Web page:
Right? By the Principle of Explosion, a self-contradictory statement implies the truth of all statements. If we accepted the Principle of Induction, then the same evidence that proves “When things are dropped, they fall” would also prove “All cats are assholes and there exists at least one cat that is not an asshole,” which would prove every statement we can imagine.

So what does this have to do with falsification in differential diagnosis? Well, imagine you’ve come up with these hypotheses to explain some API slowness you’re troubleshooting:

Hypothesis Alpha: contention on the table cache is too high, so extra latency is introduced for each new table opened

Hypothesis Bravo: we’re hitting our IOPS limit on the EBS volume attached to the database server

There are many test results that would be compatible with Hypothesis Alpha. But unless you craft your tests very carefully, those same results will also be compatible with Hypothesis Bravo. Without a highly specific test for table cache contention, you can’t prove Hypothesis Alpha through a series of observations that agree with it.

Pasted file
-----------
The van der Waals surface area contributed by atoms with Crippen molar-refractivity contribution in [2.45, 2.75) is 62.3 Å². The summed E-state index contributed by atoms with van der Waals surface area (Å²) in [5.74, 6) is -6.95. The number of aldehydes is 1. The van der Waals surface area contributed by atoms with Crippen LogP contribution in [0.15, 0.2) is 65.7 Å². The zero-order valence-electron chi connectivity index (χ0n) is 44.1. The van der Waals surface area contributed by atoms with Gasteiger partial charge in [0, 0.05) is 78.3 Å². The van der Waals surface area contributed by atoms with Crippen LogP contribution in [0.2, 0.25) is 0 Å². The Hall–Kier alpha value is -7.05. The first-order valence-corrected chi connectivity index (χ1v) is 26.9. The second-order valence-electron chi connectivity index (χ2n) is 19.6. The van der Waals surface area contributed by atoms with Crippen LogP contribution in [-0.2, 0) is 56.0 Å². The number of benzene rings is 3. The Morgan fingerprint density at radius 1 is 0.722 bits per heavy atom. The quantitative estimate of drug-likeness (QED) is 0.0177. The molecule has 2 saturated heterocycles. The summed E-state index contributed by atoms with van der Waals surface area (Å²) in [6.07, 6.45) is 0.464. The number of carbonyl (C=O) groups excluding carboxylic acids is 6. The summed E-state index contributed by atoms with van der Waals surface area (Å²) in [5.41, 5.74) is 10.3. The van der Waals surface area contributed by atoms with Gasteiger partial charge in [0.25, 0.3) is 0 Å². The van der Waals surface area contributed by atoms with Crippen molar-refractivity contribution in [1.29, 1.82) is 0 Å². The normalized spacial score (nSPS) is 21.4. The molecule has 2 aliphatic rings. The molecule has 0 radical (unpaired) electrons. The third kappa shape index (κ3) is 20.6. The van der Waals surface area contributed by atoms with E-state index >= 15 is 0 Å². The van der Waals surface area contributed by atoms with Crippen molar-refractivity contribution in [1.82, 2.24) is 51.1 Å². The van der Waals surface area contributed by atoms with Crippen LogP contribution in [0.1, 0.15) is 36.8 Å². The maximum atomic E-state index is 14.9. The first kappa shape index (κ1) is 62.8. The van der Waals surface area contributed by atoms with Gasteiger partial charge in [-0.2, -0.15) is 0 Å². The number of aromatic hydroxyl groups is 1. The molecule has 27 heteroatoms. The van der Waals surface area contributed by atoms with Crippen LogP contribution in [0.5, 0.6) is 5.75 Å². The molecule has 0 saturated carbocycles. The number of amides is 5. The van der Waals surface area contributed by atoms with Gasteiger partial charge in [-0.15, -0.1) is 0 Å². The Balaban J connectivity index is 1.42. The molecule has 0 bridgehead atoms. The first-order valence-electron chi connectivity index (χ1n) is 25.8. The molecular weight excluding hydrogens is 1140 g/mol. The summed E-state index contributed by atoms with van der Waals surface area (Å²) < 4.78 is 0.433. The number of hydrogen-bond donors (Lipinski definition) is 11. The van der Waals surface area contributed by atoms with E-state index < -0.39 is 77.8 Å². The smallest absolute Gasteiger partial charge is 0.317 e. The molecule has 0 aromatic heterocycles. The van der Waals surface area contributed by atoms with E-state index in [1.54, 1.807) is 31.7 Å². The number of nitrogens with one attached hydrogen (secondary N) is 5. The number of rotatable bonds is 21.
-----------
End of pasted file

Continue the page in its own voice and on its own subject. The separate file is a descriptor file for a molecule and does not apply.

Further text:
What you can do, however, is try to quickly falsify Hypothesis Bravo by checking some graphs against some AWS configuration data. And if you do that, then Hypothesis Alpha is the your best remaining guess. Now you can start treating for table cache contention on the one hand, and attempting the more time-consuming process (especially if it’s correct!) of falsifying Hypothesis Alpha.

Isn’t this kind of abstract?

Haha OMG yes. It’s the most abstract. But that doesn’t mean it’s not a useful idea.

If it’s your job to troubleshoot problems, you know that tunnel vision is very real. If you focus on generating alternate hypotheses and falsifying them, you can resist tunnel vision’s allure.

A Moral Thought Experiment That Breaks My Brain

Note: This blog post is not about computers or math or DevOps. I like those things, and I write about them usually. But not today.